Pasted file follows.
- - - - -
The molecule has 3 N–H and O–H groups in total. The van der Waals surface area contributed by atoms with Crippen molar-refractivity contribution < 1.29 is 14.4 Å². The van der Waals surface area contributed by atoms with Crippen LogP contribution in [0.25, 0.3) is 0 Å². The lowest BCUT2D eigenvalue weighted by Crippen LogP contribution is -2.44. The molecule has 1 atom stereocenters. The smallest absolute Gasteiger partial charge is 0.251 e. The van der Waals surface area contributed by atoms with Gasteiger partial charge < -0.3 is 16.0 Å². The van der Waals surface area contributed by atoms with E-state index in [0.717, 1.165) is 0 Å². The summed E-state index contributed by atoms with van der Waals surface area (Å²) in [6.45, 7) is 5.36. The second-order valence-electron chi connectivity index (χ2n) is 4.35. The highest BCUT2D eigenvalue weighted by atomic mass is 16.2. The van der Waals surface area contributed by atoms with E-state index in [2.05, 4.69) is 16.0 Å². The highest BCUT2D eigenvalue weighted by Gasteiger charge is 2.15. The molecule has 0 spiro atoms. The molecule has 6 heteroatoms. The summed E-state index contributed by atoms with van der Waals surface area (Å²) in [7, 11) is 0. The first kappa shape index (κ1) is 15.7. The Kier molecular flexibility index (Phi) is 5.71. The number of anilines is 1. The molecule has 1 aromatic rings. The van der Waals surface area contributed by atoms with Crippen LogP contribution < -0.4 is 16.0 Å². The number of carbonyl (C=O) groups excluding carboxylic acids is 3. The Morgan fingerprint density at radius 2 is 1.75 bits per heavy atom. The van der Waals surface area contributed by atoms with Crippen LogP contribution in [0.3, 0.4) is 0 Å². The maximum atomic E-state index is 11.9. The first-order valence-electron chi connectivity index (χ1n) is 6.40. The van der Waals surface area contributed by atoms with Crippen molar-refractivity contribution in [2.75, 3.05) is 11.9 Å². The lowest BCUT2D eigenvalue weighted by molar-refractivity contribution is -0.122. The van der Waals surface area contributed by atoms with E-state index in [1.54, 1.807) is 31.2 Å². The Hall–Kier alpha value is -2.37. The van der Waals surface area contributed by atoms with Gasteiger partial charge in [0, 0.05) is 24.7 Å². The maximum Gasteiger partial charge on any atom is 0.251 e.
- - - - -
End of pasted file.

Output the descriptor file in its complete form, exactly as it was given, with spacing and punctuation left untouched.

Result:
The molecule has 3 N–H and O–H groups in total. The van der Waals surface area contributed by atoms with Crippen molar-refractivity contribution < 1.29 is 14.4 Å². The van der Waals surface area contributed by atoms with Crippen LogP contribution in [0.25, 0.3) is 0 Å². The lowest BCUT2D eigenvalue weighted by Crippen LogP contribution is -2.44. The molecule has 1 atom stereocenters. The smallest absolute Gasteiger partial charge is 0.251 e. The van der Waals surface area contributed by atoms with Gasteiger partial charge < -0.3 is 16.0 Å². The van der Waals surface area contributed by atoms with E-state index in [0.717, 1.165) is 0 Å². The summed E-state index contributed by atoms with van der Waals surface area (Å²) in [6.45, 7) is 5.36. The second-order valence-electron chi connectivity index (χ2n) is 4.35. The highest BCUT2D eigenvalue weighted by atomic mass is 16.2. The van der Waals surface area contributed by atoms with E-state index in [2.05, 4.69) is 16.0 Å². The highest BCUT2D eigenvalue weighted by Gasteiger charge is 2.15. The molecule has 0 spiro atoms. The molecule has 6 heteroatoms. The summed E-state index contributed by atoms with van der Waals surface area (Å²) in [7, 11) is 0. The first kappa shape index (κ1) is 15.7. The Kier molecular flexibility index (Phi) is 5.71. The number of anilines is 1. The molecule has 1 aromatic rings. The van der Waals surface area contributed by atoms with Crippen LogP contribution < -0.4 is 16.0 Å². The number of carbonyl (C=O) groups excluding carboxylic acids is 3. The Morgan fingerprint density at radius 2 is 1.75 bits per heavy atom. The van der Waals surface area contributed by atoms with Crippen LogP contribution in [0.3, 0.4) is 0 Å². The maximum atomic E-state index is 11.9. The first-order valence-electron chi connectivity index (χ1n) is 6.40. The van der Waals surface area contributed by atoms with Crippen molar-refractivity contribution in [2.75, 3.05) is 11.9 Å². The lowest BCUT2D eigenvalue weighted by molar-refractivity contribution is -0.122. The van der Waals surface area contributed by atoms with E-state index in [1.54, 1.807) is 31.2 Å². The Hall–Kier alpha value is -2.37. The van der Waals surface area contributed by atoms with Gasteiger partial charge in [0, 0.05) is 24.7 Å². The maximum Gasteiger partial charge on any atom is 0.251 e.